This transcript was originally published in Big Think. The article relates to my book, Predictive Analytics: The Power to Predict Who Will Click, Buy, Lie, or Die.
Siri, You Can Drive My Car
The main thing that’s going to happen with predictive analytics is that it’s just going to become more pervasive. It’s going to be more ingrained. It’s going to be used more and more. We’re already being predicted all the time. It’s influencing our experience – it’s hard to know how much.
I like to look at the year 2020 and say, “Well, what’s gonna happen when you’re driving to work?” So one of the things that’s happening now is that your Smartphone is being more integrated with your car.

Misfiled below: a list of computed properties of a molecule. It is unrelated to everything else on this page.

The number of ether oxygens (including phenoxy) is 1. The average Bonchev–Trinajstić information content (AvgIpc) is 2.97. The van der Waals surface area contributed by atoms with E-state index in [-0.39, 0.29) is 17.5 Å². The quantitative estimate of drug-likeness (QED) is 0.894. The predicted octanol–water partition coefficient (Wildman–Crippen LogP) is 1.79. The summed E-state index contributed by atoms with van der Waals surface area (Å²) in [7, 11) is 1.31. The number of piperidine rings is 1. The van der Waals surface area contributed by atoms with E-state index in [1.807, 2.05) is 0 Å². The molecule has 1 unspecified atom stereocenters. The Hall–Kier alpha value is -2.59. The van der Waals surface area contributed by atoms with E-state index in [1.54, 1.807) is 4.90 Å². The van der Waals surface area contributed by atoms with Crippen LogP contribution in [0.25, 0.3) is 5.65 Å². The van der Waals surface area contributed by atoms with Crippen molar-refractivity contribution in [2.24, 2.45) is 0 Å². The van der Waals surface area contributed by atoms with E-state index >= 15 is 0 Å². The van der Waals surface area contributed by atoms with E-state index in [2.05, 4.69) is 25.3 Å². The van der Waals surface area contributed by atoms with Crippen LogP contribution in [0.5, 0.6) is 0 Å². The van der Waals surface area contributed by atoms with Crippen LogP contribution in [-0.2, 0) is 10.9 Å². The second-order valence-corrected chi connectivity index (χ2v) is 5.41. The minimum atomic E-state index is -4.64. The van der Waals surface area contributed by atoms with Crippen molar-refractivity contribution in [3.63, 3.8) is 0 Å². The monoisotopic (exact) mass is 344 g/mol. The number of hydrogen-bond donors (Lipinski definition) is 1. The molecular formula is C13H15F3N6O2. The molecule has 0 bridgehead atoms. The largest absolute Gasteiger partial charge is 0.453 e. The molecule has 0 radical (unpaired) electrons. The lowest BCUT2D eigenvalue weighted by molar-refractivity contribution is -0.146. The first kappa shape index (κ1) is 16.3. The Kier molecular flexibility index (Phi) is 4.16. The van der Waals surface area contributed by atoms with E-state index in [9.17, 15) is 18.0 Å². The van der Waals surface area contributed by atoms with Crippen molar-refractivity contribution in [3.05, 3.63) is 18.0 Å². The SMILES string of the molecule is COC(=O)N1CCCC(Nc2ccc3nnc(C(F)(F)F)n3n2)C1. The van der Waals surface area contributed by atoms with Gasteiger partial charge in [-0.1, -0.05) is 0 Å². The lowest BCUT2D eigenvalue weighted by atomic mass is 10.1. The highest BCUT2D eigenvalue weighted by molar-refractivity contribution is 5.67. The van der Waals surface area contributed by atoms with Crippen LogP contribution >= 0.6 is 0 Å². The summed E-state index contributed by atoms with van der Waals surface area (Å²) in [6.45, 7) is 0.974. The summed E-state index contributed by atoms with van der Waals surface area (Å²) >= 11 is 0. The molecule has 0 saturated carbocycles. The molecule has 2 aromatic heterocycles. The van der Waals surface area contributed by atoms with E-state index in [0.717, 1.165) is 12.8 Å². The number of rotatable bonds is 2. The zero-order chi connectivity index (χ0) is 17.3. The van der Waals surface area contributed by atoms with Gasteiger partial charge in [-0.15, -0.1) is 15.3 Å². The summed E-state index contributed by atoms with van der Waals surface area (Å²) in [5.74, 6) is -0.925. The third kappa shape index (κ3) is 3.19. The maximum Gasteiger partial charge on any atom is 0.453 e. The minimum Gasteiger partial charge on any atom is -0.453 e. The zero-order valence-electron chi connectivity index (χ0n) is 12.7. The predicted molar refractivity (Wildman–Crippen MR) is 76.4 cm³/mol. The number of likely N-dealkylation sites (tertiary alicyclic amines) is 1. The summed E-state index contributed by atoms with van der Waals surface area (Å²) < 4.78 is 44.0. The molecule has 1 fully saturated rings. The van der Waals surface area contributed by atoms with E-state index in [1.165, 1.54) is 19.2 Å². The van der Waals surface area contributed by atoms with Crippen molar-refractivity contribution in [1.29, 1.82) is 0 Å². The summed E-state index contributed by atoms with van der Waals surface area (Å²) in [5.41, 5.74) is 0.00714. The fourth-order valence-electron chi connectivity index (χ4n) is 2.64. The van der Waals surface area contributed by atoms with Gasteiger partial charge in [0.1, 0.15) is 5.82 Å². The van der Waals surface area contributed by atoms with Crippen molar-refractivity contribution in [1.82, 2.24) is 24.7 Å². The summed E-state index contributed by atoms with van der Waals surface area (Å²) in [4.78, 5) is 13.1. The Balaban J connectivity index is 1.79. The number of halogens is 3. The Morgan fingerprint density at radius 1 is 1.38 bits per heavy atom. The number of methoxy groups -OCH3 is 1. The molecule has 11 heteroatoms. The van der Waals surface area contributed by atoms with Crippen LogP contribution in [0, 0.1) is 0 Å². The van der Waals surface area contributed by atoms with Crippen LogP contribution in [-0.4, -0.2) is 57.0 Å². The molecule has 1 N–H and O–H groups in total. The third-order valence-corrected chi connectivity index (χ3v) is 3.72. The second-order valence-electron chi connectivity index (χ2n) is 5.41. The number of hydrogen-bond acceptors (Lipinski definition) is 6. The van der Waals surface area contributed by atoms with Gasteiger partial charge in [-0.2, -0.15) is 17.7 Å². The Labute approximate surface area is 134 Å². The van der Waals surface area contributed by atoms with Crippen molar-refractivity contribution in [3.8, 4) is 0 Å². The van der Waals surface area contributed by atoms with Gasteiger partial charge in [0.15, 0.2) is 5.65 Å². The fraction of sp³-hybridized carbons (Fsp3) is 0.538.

It either has its own integration to the cell network or you’re just docking your Smartphone. Either way you’re on the Web when you’re driving. You’re connected. You’re connected to the Cloud. You’re connected to the ability to predict. And this is going to actually affect a whole bunch of things, even just in your first hour of the day commuting to work in a car. So you try to start the car and it takes some biometric readings and it says, “Hey, that’s not really you.” And it won’t let you start the car to prevent theft of the car. It gives you recommendations of where to go grab breakfast. It’s recommending restaurants knowing that you’re going to turn off the recommendations if you don’t like them. It’s going to reroute your drive based on predictions. Not just current traffic conditions but predictions of traffic to come – and use that to reroute the way you’re commuting to work.